How Long Can Right to Work Reality Be Denied?

The Senate Public Affairs Committee’s tabling of the right-to-work bill sponsored by Sen. Mark Moores (R-Albuquerque) comes at a particularly disastrous time for New Mexico. Unemployment is rising, layoffs are mounting, and the fiscal picture is darkening.

RTW is a key piece of a broader package of pro-growth reforms that must be implemented to finally build a vibrant and sustainable private sector in the state. The Foundation recently completed 12 months of analyzing job-producing investments announced by Area Development magazine.

Overall, jobs in RTW states claimed 77.8 percent of all positions to be created:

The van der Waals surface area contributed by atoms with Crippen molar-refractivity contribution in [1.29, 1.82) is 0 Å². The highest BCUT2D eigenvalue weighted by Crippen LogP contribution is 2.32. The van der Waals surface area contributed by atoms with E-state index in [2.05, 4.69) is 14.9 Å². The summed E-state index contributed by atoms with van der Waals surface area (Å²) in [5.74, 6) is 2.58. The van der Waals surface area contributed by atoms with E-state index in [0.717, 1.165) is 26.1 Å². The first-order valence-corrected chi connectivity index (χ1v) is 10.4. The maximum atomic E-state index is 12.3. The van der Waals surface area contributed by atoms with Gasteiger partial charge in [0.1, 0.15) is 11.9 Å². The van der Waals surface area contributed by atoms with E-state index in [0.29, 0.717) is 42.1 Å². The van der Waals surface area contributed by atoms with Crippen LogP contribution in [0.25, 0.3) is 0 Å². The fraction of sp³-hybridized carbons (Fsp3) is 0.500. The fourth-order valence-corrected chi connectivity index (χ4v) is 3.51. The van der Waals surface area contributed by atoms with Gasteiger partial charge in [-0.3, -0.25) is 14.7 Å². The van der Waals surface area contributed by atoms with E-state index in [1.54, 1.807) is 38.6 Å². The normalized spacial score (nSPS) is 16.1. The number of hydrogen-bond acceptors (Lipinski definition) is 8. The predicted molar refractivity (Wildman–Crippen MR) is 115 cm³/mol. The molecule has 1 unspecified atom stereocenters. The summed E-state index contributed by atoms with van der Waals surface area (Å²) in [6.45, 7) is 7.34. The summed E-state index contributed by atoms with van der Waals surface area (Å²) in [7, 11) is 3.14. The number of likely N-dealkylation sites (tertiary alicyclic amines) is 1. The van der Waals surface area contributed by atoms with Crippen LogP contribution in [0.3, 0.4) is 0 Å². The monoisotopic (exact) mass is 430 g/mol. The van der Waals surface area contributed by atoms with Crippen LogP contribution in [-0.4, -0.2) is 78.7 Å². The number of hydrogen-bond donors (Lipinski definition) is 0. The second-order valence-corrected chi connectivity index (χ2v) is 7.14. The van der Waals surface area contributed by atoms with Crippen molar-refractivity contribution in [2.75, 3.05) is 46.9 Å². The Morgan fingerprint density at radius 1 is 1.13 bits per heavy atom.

RTW states prevailed in each of the 12 months:


We also examined “border crossing,” in which investments were made by companies based in one type of state shifting to another. (For example, in December, CVS announced the hiring of 500 “pharmacists, pharmacy technicians and administrative staff” for a new facility in RTW Florida. The corporation is headquartered in non-RTW Rhode Island.) RTW bested non-RTW, 172 to 43.

Foreign direct investment also prevailed in RTW states, by a wide margin. Companies based abroad announced 186 investments in worker-freedom states, as opposed to 65 in compulsory-unionism states.

The Foundation now has a full year of data, and will be refining our findings to further probe why RTW is so attractive to companies and industries in manufacturing, logistics, finance, IT, biotech, and business services. For any New Mexico lawmaker who doubts the value of RTW, we’re happy to explain what we’ve found so far.